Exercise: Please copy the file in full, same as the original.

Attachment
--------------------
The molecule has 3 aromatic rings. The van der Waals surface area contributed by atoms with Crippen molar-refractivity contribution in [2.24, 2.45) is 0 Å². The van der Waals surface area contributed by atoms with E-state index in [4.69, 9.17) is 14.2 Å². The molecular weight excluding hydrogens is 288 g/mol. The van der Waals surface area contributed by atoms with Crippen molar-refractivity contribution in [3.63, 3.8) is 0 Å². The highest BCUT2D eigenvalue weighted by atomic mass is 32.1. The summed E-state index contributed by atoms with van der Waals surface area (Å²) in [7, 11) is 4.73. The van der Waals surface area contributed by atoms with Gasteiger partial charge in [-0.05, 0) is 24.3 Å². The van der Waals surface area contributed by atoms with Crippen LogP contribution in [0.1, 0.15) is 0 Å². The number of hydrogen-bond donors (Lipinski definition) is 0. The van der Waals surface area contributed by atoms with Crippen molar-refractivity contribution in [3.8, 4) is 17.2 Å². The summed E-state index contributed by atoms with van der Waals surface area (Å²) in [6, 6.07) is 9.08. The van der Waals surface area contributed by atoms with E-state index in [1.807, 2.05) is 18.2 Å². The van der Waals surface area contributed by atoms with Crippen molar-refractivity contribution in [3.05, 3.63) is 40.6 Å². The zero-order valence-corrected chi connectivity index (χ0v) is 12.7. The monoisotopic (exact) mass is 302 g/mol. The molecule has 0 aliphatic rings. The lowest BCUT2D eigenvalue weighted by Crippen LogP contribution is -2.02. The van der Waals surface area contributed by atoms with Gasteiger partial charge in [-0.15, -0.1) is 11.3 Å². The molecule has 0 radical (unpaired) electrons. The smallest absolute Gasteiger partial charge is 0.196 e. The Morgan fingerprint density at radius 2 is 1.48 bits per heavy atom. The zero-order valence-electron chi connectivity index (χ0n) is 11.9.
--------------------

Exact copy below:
The molecule has 3 aromatic rings. The van der Waals surface area contributed by atoms with Crippen molar-refractivity contribution in [2.24, 2.45) is 0 Å². The van der Waals surface area contributed by atoms with E-state index in [4.69, 9.17) is 14.2 Å². The molecular weight excluding hydrogens is 288 g/mol. The van der Waals surface area contributed by atoms with Crippen molar-refractivity contribution in [3.63, 3.8) is 0 Å². The highest BCUT2D eigenvalue weighted by atomic mass is 32.1. The summed E-state index contributed by atoms with van der Waals surface area (Å²) in [7, 11) is 4.73. The van der Waals surface area contributed by atoms with Gasteiger partial charge in [-0.05, 0) is 24.3 Å². The van der Waals surface area contributed by atoms with Crippen LogP contribution in [0.1, 0.15) is 0 Å². The number of hydrogen-bond donors (Lipinski definition) is 0. The van der Waals surface area contributed by atoms with Crippen molar-refractivity contribution in [3.8, 4) is 17.2 Å². The summed E-state index contributed by atoms with van der Waals surface area (Å²) in [6, 6.07) is 9.08. The van der Waals surface area contributed by atoms with E-state index in [1.807, 2.05) is 18.2 Å². The van der Waals surface area contributed by atoms with Crippen molar-refractivity contribution in [3.05, 3.63) is 40.6 Å². The zero-order valence-corrected chi connectivity index (χ0v) is 12.7. The monoisotopic (exact) mass is 302 g/mol. The molecule has 0 aliphatic rings. The lowest BCUT2D eigenvalue weighted by Crippen LogP contribution is -2.02. The van der Waals surface area contributed by atoms with Gasteiger partial charge in [-0.15, -0.1) is 11.3 Å². The molecule has 0 radical (unpaired) electrons. The smallest absolute Gasteiger partial charge is 0.196 e. The Morgan fingerprint density at radius 2 is 1.48 bits per heavy atom. The zero-order valence-electron chi connectivity index (χ0n) is 11.9.